I have to be honest. I'm seeing a lot of contractors chasing deals. These deals are promises of work if they can beat the price. To me, that is a losing proposition.
In my 40 odd years of being a contractor, I too in my early years, fell into the trap of chasing the deal. I learnt quickly, deal chasing is a losing proposition. You see, only the owner wins the deal.
Let me ask you a question.
Have you ever, agreed to beat the price to get the job, lose money, and years later when the owner sells the project for a profit, have him call you up and tell you he has a check for your share of the profit he made off of you doing the work for nothing?
I doubt it.
The truth is, they put the profit in their pocket and move onto greener pastures.
So, why does this happen?
In some cases, it is desperation. Needing a job to produce cash with hopes it will buy you time or profit. That is not the way to run your business. That is an act of desperation.
In other cases, it is ignorance. Ignorance of knowing what the meaning of the value of what you are selling, or the value in money to your business.
I was had a very smart surety agent tell me that "All the work in world for nothing still adds up to nothing. Volume doesn't make up the difference!'
Here is what I know.
I get to work with hundreds, if not thousands of contractors over the last 20 years or so. I've seen countless financial reports and performance reports for these contractors. I can say without a question, the majority do not know their financials, how to use them or how to correct them. And almost all, told me that they did know them. That is the common underlying factor. You see, they thought they did.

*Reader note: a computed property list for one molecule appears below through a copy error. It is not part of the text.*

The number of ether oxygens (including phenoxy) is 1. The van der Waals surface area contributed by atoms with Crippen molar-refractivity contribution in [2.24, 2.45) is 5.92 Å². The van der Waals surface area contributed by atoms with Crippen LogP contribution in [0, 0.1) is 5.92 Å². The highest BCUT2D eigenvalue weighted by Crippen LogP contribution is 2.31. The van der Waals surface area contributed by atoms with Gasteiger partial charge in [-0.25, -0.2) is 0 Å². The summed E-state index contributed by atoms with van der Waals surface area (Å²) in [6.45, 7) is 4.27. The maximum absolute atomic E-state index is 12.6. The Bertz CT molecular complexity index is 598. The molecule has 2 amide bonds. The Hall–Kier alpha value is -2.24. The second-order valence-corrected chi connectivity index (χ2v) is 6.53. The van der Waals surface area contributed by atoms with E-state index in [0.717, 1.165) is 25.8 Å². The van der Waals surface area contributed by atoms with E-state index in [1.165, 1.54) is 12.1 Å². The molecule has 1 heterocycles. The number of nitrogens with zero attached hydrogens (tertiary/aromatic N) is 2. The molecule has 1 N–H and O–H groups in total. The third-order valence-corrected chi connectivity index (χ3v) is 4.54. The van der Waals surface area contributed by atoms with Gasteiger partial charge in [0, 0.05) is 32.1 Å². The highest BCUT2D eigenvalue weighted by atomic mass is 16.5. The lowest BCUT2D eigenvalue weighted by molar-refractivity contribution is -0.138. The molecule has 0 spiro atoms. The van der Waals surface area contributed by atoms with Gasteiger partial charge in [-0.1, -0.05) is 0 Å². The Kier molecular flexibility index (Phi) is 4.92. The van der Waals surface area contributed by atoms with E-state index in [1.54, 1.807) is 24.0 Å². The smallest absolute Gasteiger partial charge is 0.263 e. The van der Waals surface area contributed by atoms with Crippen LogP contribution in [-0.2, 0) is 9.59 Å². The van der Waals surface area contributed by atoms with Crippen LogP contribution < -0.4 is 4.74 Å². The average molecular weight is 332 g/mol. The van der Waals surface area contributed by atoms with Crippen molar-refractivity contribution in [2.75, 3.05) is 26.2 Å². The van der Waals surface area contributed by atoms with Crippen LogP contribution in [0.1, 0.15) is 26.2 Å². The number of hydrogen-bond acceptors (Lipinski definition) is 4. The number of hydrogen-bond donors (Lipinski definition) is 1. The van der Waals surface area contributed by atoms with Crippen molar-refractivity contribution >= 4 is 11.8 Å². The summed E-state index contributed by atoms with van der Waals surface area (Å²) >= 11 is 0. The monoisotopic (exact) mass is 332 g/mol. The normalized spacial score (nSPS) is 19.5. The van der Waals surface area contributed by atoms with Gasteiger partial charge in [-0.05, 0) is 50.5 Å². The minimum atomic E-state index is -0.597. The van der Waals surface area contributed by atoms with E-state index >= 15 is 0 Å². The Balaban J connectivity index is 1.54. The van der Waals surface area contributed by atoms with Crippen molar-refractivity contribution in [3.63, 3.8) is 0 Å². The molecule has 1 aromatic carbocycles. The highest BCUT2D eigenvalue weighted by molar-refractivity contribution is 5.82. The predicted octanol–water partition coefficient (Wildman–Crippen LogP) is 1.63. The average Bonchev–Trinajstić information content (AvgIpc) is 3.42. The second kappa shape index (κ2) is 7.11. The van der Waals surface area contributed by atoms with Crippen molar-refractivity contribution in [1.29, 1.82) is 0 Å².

The other flip side of the coin is, those that did not allow their ego to get in their way, were willing to do the work, and made massive improvements and profits just with a great working knowledge of their financials. They completely turned their business and lives around for the better.
However, let’s return to the why does this happen.
I said earlier that it either was chasing a deal for desperation, or ignorance of not knowing the value.
They are both correct, because one leads to another.
Let me explain.
If you do not sell the value of your services for the right amount of money, manage that money correctly, you are forced into desperation. You can't even be desperate unless you don't have the money, correct?
Therefore, you must understand the value of money and its worth to you and your business first.
And that, brings us to a basic and common problem. Most contractors are using either a bogus or wrong markup. In other words, what they sell the job for isn't enough to cover their costs and make them money to begin with.
This leads me back to something I've learned from working with so many. If you do not have a working knowledge of your numbers, you have no way near a working markup rate.
To correct this, you need to grasp a better understanding of your numbers and your markup rate.